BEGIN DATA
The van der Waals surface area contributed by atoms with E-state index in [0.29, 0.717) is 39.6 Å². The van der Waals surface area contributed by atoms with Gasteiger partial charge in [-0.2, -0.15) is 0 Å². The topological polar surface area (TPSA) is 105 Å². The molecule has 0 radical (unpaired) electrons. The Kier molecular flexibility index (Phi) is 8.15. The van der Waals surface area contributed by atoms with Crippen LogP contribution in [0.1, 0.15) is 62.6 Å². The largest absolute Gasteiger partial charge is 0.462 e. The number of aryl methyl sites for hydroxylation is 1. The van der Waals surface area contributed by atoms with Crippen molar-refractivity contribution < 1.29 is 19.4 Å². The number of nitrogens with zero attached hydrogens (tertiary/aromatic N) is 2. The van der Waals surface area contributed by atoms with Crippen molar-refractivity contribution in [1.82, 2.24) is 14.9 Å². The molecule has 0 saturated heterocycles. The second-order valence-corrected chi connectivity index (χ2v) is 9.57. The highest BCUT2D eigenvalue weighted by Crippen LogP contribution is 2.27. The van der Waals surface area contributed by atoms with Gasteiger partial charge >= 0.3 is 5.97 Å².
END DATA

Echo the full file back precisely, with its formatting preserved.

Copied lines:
The van der Waals surface area contributed by atoms with E-state index in [0.29, 0.717) is 39.6 Å². The van der Waals surface area contributed by atoms with Gasteiger partial charge in [-0.2, -0.15) is 0 Å². The topological polar surface area (TPSA) is 105 Å². The molecule has 0 radical (unpaired) electrons. The Kier molecular flexibility index (Phi) is 8.15. The van der Waals surface area contributed by atoms with Crippen LogP contribution in [0.1, 0.15) is 62.6 Å². The largest absolute Gasteiger partial charge is 0.462 e. The number of aryl methyl sites for hydroxylation is 1. The van der Waals surface area contributed by atoms with Crippen molar-refractivity contribution < 1.29 is 19.4 Å². The number of nitrogens with zero attached hydrogens (tertiary/aromatic N) is 2. The van der Waals surface area contributed by atoms with Crippen molar-refractivity contribution in [1.82, 2.24) is 14.9 Å². The molecule has 0 saturated heterocycles. The second-order valence-corrected chi connectivity index (χ2v) is 9.57. The highest BCUT2D eigenvalue weighted by Crippen LogP contribution is 2.27. The van der Waals surface area contributed by atoms with Gasteiger partial charge >= 0.3 is 5.97 Å².